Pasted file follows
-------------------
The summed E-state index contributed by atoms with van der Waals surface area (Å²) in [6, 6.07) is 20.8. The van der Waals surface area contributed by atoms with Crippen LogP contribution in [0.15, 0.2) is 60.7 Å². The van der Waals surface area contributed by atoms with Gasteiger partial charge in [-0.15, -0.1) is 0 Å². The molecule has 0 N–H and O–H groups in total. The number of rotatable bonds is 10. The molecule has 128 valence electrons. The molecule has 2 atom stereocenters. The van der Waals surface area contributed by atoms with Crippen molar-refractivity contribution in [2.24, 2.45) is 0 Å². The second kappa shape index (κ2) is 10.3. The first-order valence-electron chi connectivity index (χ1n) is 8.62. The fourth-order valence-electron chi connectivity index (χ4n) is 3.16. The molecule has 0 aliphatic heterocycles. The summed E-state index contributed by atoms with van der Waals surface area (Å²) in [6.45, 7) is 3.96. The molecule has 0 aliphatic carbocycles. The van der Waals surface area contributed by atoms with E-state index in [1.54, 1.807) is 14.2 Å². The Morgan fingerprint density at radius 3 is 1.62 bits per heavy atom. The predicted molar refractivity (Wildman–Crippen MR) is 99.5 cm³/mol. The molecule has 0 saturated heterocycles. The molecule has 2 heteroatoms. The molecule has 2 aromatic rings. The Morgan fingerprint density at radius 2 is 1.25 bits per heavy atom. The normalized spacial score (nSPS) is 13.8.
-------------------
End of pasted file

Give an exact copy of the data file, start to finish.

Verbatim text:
The summed E-state index contributed by atoms with van der Waals surface area (Å²) in [6, 6.07) is 20.8. The van der Waals surface area contributed by atoms with Crippen LogP contribution in [0.15, 0.2) is 60.7 Å². The van der Waals surface area contributed by atoms with Gasteiger partial charge in [-0.15, -0.1) is 0 Å². The molecule has 0 N–H and O–H groups in total. The number of rotatable bonds is 10. The molecule has 128 valence electrons. The molecule has 2 atom stereocenters. The van der Waals surface area contributed by atoms with Crippen molar-refractivity contribution in [2.24, 2.45) is 0 Å². The second kappa shape index (κ2) is 10.3. The first-order valence-electron chi connectivity index (χ1n) is 8.62. The fourth-order valence-electron chi connectivity index (χ4n) is 3.16. The molecule has 0 aliphatic heterocycles. The summed E-state index contributed by atoms with van der Waals surface area (Å²) in [6.45, 7) is 3.96. The molecule has 0 aliphatic carbocycles. The van der Waals surface area contributed by atoms with E-state index in [1.54, 1.807) is 14.2 Å². The Morgan fingerprint density at radius 3 is 1.62 bits per heavy atom. The predicted molar refractivity (Wildman–Crippen MR) is 99.5 cm³/mol. The molecule has 0 saturated heterocycles. The molecule has 2 heteroatoms. The molecule has 2 aromatic rings. The Morgan fingerprint density at radius 2 is 1.25 bits per heavy atom. The normalized spacial score (nSPS) is 13.8.